Do you like quinces? If so, make this tart.
Not sure if you like quinces? Doesn’t matter, make this tart.
Don’t like quinces? Make this tart anyway. Someone in your life will appreciate it.
It is deliciously delicious and worth the effort.
This tart has layers of poached quinces and apples, topped with a browned butter filling on a shortcrust pastry. It’s fruity, not too sweet, and caramelly from the browned butter.
I know I’m strongly encouraging everyone to make this, but at the same time I do feel the need to be honest.
It is a bit of work to put together, though mostly that’s hands off time. The quinces need to be poached first because they take a while, so this is best done the day before assembling the tart.
The quinces are poached them in a sugar syrup with some vanilla bean paste and lemon juice on the stove for several hours on a very, very low simmer. After they were ready (ie I got bored of waiting), I removed all the fruit to set aside to cool, and reduced the syrup to use for later.
The following day, I made shortcrust pastry and briefly poached some apple slices with the reserved quince cooking syrup. It’s best to use apples that don’t cook into mush – I used Granny Smiths.
And finally (sort of) the browned butter filling.
It’s just made from melted butter, eggs, sugar and a bit of flour. Once the butter has browned, it develops glorious deep nutty flavours and eeeeeee is so good.
I may have taste tested a fair amount of the filling while I was pouring it into the tart…
The apple was then layered with the quince slices and topped with the browned butter filling.
Try and resist it, just try (don’t try). It is delicious. Make it.
- 4 ripe quinces
- 600ml water
- 250g sugar
- 1 vanilla bean pod, opened and seeds scraped into the water
- Juice of one lemon
- 200g plain (all-purpose) flour
- 100g cold butter, chopped
- 1/4 teaspoon salt
- 2-3 tablespoons iced water (you may need more or less water, depending on your flour)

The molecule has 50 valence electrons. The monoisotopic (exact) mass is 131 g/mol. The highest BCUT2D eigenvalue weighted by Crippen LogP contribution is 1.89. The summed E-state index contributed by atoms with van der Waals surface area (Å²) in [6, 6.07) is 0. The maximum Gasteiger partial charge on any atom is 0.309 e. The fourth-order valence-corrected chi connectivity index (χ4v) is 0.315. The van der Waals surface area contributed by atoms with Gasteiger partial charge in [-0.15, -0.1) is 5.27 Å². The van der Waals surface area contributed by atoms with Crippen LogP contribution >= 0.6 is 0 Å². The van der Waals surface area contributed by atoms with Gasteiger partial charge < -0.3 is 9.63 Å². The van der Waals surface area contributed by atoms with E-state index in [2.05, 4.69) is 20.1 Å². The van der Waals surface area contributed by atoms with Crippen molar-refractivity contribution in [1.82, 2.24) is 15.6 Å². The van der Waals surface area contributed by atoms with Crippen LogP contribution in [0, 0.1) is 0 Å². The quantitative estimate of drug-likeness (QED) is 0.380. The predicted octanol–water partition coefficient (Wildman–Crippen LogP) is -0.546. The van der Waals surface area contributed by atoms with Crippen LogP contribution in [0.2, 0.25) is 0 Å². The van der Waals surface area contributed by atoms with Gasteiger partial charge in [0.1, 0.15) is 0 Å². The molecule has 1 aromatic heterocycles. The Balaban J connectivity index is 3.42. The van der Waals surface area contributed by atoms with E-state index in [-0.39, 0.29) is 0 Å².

- 4 apples, peeled, cored, and cut into thick slices
- 1 cup of the reserved quince poaching liquid
- 125g unsalted butter
- 2 eggs
- 1/2 cup sugar
- 1 heaped tablespoon plain flour
- Dissolve the sugar and water in a pot and boil together for a couple of minutes.
- Add the vanilla pod, vanilla seeds, and lemon juice.
- Wash the quinces well, core them, and cut into thick slices. Place them immediately into the hot syrup (otherwise they will brown).
- Cover and simmer for a couple of hours on a very low heat until the fruit is red and tender.
- Remove the quinces from the cooking liquid and set aside to cool.
- Boil the cooking liquid to reduce to a thick syrup - about ten minutes or so. Set aside for later.
- Preheat the oven to 200°C.
- In a food processor, place the flour, butter and salt and process briefly until the mixture resembles large breadcrumbs.
- With the motor running, add enough water for it to come together into a smooth dough.
- Take out of the food processor, knead the dough lightly, wrap in plastic wrap and refrigerate for 30 minutes.
- Roll out the pastry on a lightly floured surface until 2-3mm thick and line a 24cm tart tin with the pastry.
- Place a piece of non-stick baking paper over the pastry and fill with baking weights or uncooked rice or beans. Bake for 10 minutes, remove the weights and bake for a further 10 minutes or until the pastry is golden.
- In a pot, bring the reserved quince poaching liquid to a boil.
- Add the slices of apple, turn down to a low simmer, and poach for 5-10 minutes or until the apple is just tender. Drain the apple from the liquid and set aside.
- Once the tart shell has baked, assemble the tart by arranging slices of quince and apples into layers. You might want to slip the skins off the quince slices and discard them before putting them into the tart shell.
- Set aside and make the browned butter filling.
- Melt the butter in a pot and cook until it's a deep golden brown colour.
- In a separate bowl, beat the eggs and sugar together until thick and pale. Add the flour.
- Strain the butter into the egg mixture and combine.
- Pour the filling over the prepared fruit.
- Bake for 25 minutes, or until the filling has set.
- If desired, serve the tart with some of the reserved quince poaching liquid. Best served warm.
Adapted from The Cooks Companion